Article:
My rear lights would be visible from a distance. If you would feel more comfortable with it, you can get soem high-viz stuff free from the RSA @ (if they become available again, don't bother with those things they call lights!)

  • Moderators, Politics Moderators Posts: 36,380 Mod ✭✭✭✭Seth Brundle

    Out of curiosity, how long in the endurance event next May?

  • Registered Users Posts: 8,110 ✭✭✭07Lapierre

    If the event is in May, you've plenty of time so why not wait until February/March when there is more daylight?

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  • Registered Users Posts: 1,475 ✭✭✭hesker

    Get good quality lights and have a backup.

    I like the rear ones that have a constant on setting + a flashing mode at the same time.

    Have a search in the forum. There have been a few threads about light recommendations.

    I’d be wary of cycling on country roads in the dark when it’s raining. Not so much when it’s dry.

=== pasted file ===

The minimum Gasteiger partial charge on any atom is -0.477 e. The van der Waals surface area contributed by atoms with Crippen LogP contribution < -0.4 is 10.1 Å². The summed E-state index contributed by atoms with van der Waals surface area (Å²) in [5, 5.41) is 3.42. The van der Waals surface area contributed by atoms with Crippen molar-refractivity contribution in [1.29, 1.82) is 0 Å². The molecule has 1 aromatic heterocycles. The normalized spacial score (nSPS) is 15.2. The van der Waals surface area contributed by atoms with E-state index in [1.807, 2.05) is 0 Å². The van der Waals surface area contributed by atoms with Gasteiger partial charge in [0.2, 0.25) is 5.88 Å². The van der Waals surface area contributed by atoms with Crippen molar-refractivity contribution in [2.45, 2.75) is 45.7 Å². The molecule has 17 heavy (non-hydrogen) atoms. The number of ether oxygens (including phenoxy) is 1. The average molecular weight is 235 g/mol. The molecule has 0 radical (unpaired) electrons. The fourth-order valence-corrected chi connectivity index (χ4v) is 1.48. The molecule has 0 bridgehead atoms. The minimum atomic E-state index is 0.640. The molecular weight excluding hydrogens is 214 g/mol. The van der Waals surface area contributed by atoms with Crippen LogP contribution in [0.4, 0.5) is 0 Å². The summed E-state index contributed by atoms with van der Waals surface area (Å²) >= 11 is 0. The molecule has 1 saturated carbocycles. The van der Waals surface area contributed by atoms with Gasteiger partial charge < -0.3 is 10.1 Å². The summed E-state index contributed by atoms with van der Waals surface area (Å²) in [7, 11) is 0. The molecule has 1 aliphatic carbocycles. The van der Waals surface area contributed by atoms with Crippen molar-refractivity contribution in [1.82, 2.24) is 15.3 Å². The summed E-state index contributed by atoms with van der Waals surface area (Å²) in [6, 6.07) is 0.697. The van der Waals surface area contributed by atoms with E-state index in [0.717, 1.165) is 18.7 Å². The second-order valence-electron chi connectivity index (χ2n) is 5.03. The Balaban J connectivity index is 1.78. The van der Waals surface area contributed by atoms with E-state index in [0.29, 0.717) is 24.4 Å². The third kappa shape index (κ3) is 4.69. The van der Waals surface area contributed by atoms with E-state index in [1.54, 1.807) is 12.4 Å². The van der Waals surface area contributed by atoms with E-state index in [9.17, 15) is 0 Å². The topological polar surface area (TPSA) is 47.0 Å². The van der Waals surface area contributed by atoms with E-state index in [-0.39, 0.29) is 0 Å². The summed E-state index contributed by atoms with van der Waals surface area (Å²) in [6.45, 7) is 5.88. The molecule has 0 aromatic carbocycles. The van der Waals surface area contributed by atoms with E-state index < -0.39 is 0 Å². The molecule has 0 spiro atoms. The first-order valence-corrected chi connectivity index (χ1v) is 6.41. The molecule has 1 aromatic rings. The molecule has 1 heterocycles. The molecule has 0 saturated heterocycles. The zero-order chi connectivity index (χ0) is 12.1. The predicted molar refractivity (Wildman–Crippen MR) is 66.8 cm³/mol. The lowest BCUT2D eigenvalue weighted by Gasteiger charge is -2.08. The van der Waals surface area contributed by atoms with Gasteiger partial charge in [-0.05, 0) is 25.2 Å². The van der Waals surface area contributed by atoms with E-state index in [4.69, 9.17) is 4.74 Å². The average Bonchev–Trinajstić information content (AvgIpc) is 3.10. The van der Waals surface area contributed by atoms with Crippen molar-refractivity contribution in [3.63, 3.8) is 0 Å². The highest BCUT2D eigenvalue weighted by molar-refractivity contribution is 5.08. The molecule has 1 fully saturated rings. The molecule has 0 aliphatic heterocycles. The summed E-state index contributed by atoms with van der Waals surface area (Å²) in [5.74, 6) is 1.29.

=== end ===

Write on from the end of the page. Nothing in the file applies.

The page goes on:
How long and how tough is the cycle and when is it.

  • Registered Users Posts: 172 ✭✭Bot1

    I'm racing in the Titan Desert

    Multi day stage race across the Moroccan Desert

  • Registered Users Posts: 16,420 ✭✭✭✭dahat

    Clocks changing this weekend will help you I’m sure with wary morning cycles.

    If I need to get out early in winter it’s usually one hour before sunrise and that’s for 4 hrs training spins just to get ahead and catch some part of a good day on the bike.

    However if there is a hint of frost I’d avoid backroads & stick to salted roads for safety reasons.

  • Registered Users Posts: 4,122 ✭✭✭beggars_bush


  • Registered Users Posts: 1,552 ✭✭✭Large bottle small glass

    That looks great.

    Just get good lights, and set alarm early and off you go.

    As you are a mtbr I'd be inclined to ride bad roads, forestry etc in the dark and step outside your comfort zone. You have good lights or you don't, if you have them belt away.